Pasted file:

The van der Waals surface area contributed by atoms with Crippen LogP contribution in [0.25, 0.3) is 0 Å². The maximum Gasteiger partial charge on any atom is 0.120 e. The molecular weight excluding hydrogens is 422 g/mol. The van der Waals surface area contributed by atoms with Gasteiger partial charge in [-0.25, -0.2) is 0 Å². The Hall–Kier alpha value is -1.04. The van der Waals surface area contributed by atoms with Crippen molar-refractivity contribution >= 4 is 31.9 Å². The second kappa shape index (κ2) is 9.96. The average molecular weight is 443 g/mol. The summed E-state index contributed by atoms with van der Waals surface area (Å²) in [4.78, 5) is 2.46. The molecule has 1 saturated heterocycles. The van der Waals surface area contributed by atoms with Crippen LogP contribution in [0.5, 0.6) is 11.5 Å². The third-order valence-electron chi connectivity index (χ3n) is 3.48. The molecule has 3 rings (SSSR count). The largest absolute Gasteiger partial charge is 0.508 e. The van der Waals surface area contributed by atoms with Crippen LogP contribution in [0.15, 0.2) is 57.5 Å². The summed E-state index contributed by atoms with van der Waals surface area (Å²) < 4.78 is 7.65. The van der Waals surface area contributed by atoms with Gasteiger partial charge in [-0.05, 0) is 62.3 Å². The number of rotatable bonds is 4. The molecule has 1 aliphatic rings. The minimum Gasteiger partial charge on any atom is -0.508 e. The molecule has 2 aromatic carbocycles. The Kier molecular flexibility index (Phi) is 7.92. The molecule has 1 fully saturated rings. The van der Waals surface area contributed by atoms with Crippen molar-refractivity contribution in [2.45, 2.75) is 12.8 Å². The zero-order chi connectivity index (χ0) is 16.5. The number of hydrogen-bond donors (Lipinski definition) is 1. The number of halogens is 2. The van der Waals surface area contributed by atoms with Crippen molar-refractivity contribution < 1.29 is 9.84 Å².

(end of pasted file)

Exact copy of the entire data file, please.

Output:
The van der Waals surface area contributed by atoms with Crippen LogP contribution in [0.25, 0.3) is 0 Å². The maximum Gasteiger partial charge on any atom is 0.120 e. The molecular weight excluding hydrogens is 422 g/mol. The van der Waals surface area contributed by atoms with Gasteiger partial charge in [-0.25, -0.2) is 0 Å². The Hall–Kier alpha value is -1.04. The van der Waals surface area contributed by atoms with Crippen molar-refractivity contribution >= 4 is 31.9 Å². The second kappa shape index (κ2) is 9.96. The average molecular weight is 443 g/mol. The summed E-state index contributed by atoms with van der Waals surface area (Å²) in [4.78, 5) is 2.46. The molecule has 1 saturated heterocycles. The van der Waals surface area contributed by atoms with Crippen LogP contribution in [0.5, 0.6) is 11.5 Å². The third-order valence-electron chi connectivity index (χ3n) is 3.48. The molecule has 3 rings (SSSR count). The largest absolute Gasteiger partial charge is 0.508 e. The van der Waals surface area contributed by atoms with Crippen LogP contribution in [0.15, 0.2) is 57.5 Å². The summed E-state index contributed by atoms with van der Waals surface area (Å²) < 4.78 is 7.65. The van der Waals surface area contributed by atoms with Gasteiger partial charge in [-0.05, 0) is 62.3 Å². The number of rotatable bonds is 4. The molecule has 1 aliphatic rings. The minimum Gasteiger partial charge on any atom is -0.508 e. The molecule has 2 aromatic carbocycles. The Kier molecular flexibility index (Phi) is 7.92. The molecule has 1 fully saturated rings. The van der Waals surface area contributed by atoms with Crippen molar-refractivity contribution in [2.45, 2.75) is 12.8 Å². The zero-order chi connectivity index (χ0) is 16.5. The number of hydrogen-bond donors (Lipinski definition) is 1. The number of halogens is 2. The van der Waals surface area contributed by atoms with Crippen molar-refractivity contribution < 1.29 is 9.84 Å².